Tuesday, September 4, 2012

Casualclysm?

Yesterday, I was doing my usual flip through the World of Warcraft forums, concerning a poll of whether or not the latest patch has ruined the game. A couple pages in, I noticed several people addressed Cataclysm as Casualclysm, and it got me thinking: how can anyone in their right mind claim Cataclysm as casual? Do we forget that easily?

The first four months into Deathwing's expansion, I saw more rage quits and friends leave for easier games (Rift mostly) than any other time. People I knew left in droves, when failing in dungeons over and over, then entering raids and failing to progress beyond the first boss or two. I was in three guilds that collapsed because of lack of progression. I have just one real life friend that stuck out Cataclysm with me, though he's on a separate server and different faction; the rest, if they were raiders, quit. My pvp friends stuck through the mayhem, regardless of the class-balance issues that plagued this expansion. I die a little inside just thinking about Heroic Deadmines at the start of Cata...

Sorry, folks, if Cataclysm was so easy everyone with a keyboard and subscription would have the Dragonslayer title. We're about to enter the next expansion, and I have seen a total of two guilds with a Heroic Sinestra kill on my server, one of which was achieved not long ago and nowhere near current content. Majority of players didn't start clearing Bastion of Twilight, Blackwing Descent, and Throne of the Four Winds until we received dramatic nerfs and higher end gear. Yeah, they're pretty easy if you enter now, but have we all forgotten what it was like in those raids head to toe in 346 blues? Make a raid, put on some blues, try to fight Al'Akir, and get back to me--I bet most will fail, despite the nerfs to his mechanics.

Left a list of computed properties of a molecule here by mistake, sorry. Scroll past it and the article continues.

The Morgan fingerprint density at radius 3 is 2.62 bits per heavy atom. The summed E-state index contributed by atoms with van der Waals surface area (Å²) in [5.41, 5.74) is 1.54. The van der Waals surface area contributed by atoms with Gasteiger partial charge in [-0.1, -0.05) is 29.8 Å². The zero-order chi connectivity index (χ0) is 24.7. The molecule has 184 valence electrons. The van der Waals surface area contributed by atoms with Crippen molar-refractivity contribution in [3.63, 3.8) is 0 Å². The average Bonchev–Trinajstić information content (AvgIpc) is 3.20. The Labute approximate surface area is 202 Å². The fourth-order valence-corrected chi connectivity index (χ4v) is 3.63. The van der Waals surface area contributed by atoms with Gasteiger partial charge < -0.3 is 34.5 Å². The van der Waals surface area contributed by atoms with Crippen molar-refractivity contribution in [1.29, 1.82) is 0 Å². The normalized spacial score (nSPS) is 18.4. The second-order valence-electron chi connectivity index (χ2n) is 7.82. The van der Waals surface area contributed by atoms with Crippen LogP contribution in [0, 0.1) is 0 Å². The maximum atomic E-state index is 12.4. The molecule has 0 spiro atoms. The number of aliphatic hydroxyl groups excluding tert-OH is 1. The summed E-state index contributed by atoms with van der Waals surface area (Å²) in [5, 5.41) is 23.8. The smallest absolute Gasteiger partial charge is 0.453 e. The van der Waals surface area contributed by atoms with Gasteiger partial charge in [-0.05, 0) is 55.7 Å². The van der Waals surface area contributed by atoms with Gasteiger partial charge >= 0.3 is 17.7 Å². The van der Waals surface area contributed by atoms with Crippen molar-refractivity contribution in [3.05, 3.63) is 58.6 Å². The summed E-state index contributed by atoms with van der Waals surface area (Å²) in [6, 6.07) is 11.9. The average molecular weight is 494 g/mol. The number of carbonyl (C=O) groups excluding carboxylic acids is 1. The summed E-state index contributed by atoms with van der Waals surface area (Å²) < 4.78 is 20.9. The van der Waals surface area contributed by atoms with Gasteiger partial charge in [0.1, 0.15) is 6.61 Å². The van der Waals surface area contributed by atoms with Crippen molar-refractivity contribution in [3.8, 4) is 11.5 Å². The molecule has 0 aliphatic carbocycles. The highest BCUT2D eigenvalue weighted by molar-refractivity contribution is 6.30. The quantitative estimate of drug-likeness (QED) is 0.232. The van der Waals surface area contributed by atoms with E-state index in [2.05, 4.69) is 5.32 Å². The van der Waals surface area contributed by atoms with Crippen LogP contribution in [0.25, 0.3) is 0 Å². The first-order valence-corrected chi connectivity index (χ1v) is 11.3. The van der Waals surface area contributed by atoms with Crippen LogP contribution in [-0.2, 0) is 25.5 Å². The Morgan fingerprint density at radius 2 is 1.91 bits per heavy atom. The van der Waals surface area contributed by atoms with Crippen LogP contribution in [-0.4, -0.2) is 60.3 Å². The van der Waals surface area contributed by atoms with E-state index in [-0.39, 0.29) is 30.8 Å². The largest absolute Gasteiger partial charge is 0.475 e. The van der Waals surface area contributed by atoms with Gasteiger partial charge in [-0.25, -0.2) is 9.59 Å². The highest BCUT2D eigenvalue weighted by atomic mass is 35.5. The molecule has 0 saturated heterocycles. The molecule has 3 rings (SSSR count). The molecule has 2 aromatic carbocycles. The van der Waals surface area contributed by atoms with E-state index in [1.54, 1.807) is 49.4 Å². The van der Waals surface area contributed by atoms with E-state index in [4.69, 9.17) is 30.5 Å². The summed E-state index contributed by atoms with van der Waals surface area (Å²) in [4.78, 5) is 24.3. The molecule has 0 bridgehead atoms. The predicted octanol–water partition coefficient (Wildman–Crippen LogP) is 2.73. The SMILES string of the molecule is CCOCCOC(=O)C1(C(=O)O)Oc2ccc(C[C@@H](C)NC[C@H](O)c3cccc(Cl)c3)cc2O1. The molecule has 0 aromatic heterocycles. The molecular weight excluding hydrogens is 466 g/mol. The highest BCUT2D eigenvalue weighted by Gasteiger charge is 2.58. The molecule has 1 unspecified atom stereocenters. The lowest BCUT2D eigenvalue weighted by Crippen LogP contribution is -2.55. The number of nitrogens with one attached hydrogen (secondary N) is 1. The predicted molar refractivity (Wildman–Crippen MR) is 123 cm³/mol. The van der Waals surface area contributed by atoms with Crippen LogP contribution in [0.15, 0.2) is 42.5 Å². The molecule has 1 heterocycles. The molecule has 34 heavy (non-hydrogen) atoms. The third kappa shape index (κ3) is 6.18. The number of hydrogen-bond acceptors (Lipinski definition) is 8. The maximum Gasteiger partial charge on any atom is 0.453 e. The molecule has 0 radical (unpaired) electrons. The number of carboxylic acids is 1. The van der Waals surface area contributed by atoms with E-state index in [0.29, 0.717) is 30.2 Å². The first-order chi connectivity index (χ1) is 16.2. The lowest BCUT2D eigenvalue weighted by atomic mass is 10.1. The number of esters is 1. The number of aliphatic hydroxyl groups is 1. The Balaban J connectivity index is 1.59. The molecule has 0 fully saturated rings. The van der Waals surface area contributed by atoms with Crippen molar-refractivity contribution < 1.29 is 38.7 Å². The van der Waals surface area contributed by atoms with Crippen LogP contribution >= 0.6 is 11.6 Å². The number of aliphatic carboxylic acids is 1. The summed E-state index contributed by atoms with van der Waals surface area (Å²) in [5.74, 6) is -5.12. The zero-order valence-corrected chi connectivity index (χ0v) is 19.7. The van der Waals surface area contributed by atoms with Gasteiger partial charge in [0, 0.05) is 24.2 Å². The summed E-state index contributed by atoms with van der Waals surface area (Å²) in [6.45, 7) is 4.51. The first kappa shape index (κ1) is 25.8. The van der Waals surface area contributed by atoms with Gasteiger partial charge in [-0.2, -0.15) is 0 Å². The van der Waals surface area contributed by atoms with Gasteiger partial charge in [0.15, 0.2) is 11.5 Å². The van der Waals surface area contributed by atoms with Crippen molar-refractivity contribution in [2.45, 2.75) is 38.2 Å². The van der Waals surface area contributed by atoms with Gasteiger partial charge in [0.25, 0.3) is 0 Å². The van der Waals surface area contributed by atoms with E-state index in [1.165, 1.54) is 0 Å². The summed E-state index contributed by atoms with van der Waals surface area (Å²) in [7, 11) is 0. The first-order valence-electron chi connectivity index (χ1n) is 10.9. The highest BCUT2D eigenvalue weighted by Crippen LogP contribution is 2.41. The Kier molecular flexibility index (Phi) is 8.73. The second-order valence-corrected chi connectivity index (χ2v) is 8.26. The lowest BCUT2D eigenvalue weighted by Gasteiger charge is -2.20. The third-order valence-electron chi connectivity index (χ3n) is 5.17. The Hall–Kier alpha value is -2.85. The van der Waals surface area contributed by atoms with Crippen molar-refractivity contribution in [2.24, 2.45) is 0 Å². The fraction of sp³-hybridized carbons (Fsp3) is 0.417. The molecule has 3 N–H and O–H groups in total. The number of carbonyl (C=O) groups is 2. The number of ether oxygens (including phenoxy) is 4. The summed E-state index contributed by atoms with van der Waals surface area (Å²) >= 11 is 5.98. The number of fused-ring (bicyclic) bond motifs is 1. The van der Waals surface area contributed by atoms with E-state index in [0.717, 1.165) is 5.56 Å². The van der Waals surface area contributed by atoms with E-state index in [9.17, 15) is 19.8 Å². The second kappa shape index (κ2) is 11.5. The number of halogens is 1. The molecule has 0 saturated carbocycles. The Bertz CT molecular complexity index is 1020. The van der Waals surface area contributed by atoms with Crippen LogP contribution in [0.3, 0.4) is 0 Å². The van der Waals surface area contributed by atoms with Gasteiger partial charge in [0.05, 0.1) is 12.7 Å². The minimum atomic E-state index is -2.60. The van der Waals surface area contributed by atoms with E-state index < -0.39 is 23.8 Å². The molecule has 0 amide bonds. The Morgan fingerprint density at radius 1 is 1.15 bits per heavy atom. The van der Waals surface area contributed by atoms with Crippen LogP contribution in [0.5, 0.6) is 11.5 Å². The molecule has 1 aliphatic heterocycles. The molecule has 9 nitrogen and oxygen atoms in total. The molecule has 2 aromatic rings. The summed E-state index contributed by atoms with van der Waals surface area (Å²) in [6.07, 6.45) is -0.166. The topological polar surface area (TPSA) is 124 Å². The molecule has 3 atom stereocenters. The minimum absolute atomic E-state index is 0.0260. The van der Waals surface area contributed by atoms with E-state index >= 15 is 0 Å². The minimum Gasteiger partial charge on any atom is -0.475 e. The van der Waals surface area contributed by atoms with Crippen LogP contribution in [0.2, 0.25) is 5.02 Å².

Zul'Aman/Zul'Gurub: we can all agree a lot of groups in dungeon finder crumbled to their bosses. I don't know (I'm glad I don't know), the number of times I waited half an hour to get into ZG, only to have multiple groups wipe on Venoxis and finally be left standing alone, wishing there were guildies online to join me, then be forced to quit and queue again. Mob pulls required some planning, CC, and awareness of what was around in the instance. Boss fights required precision and high dps/heals/occasional CC. Anyone can say what they want, but ZA/ZG did not become faceroll until there were nerfs and people started running them in Firelands gear.

Firelands: again, only the best really downed Ragnaros and H Rag prior to nerfs. We received two or three nerfs until it was pugable, and there are hardcore raid guilds out there that still haven't downed him on heroic while wearing Dragon Soul gear.

I think players go into DS today, have an easy time with their 35% buff, and equate that to the rest of the expansion, which just isn't the case. Yes, you can get an epic from LFR if you have 45 minutes to spare. Yes, by far, DS was the easiest raid in the entire expansion. Yes, it makes no sense to have the easiest raid double as the final raid. Having said that, less than 6% of players (last I heard from Blizzard) have downed both Heroic Madness and Heroic Deathwing with a 35% buff to healing and damage, which makes me believe that a lot of the players saying Cataclysm was designed for casuals are basing that opinion solely on LFR DS and, to a certain extent, normal DS.

Overall, Cataclysm was nowhere near as easy as Wrath of the Lich King (outside of Ulduar). It's not even a contest, unless we're talking about the ease at which you could level, and the only hardship leveling in Northrend had over leveling in Cataclysm was time. Leveling 1-85 (boa gear plays a huge role in this) and possibly the cookie cutter talent trees might be the only arguing points for why Wotlk was less casual than Cataclysm, but then we would have to discuss what we mean when we say casual, because, for me, casual means easy content/progression, and most of Cataclysm, especially when it was current content, was not that easy for the average gamer a.k.a. the casual.

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